Going Against the Grain: How Chris Borland Chose A Challenging Life Off the Field
Chris Borland loves football. He enjoyed the visceral nature of the game and played it to the best of his ability. Everyone who knows him said that he was truly passionate about the game. At the end of the day, however, he decided that his life and well-being were more important to him. He did the research, assessed the risk and made his decision to walk off the field and out of the San Francisco 49ers.
It seems inconceivable to diehard fans and some players that he should simply walk away after a very successful first year. Most ‘kids’ just starting out don’t care if they get knocked around and they are willing to risk concussions and injury for the almighty dollar. Players who have retired, however, and some still playing the game admit that had they known the risks, they may have thought twice about accepting lucrative contracts to pretty much sacrifice themselves on the field.
In 2005, Bennet Omalu, a pathologist at the University of California Davis, described the brain damage common to football players as Chronic Traumatic Encephalopathy (CTE) after an autopsy of NFL player Mike Webster. This devastating disease is pretty much caused by having your brain knocked about in your skull over and over again. Even the NFL-commissioned study this year determined that 1 in 3 players could be seriously brain-damaged. Some players are living with Lou Gehrig’s disease, other have committed suicide, and the brains of 76 out of 79 deceased players showed signs of chronic traumatic CTE. Borland wasn’t willing to take that chance with his life. “I don’t think even the top neurologists truly understand the risks, the connections,” he said. “That’s what I found out in my research, and it’s just too many unknowns for me and there were too many tragedies for me to be comfortable playing.”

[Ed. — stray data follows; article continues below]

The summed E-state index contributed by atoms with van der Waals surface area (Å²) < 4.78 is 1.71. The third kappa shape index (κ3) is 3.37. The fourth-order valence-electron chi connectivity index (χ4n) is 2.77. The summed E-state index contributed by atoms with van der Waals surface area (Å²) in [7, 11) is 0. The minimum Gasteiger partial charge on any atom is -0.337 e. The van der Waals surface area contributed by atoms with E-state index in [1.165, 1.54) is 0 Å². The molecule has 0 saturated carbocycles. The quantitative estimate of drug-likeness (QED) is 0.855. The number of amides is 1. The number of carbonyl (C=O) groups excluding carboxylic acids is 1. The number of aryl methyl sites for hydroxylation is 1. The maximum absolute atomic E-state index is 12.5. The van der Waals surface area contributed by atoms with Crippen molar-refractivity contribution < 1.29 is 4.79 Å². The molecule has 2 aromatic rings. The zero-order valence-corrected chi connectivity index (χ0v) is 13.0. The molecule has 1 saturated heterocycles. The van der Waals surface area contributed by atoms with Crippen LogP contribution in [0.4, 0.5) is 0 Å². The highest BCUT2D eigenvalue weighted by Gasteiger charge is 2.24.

There is that aura of excitement and the adrenaline rush of sports that fuels the athlete and keeps them going. “I love the visceral feeling of the violence of the game; I think everyone that plays at a high level is passionate about that,” he said in an interview with CBS. “However, I don’t think you shouldn’t be informed and you should have every opportunity to know all you can about the dangers of that feeling that you love and the sport that you’re passionate about.”
It is ironic that parents who shelter their children, use antibac soap and ensure that playground and schools are safe are the same parents who encourage their kids onto the field or mat to play football, wrestle or box without considering the risks. Young children need to know it can hurt to compete and not everyone is going to be the best at what they do. There is nothing wrong with safe competition and there is nothing wrong with following a dream if you know all the risk factors.
After Borland “had his bell rung” during a training camp, he got a wake-up call and did some deep thinking, deciding to investigate what could happen in the future, should he pursue his passion for football. “There’s a lot of vernacular in football about getting your bell rung or getting dinged, and it was one of those instances,” he told CBS. “The hit itself wasn’t cataclysmic. It just kind of changed the way I approached the game.” He made an educated decision, based upon his discoveries, and whether or not you agree with him, you can’t fault his personal choice.
Borland doesn’t advocate that everyone should stop wrestling, extreme sports, prize fighting, playing professional sports or even just following their dreams. He suggests that people should know about the risks they face. He doesn’t regret his choice or the years spent pursuing his dream and he shared that he is paying back 3/4 of his signing bonus and just keeping what he earned. To him, it’s not about the money, it’s about his life.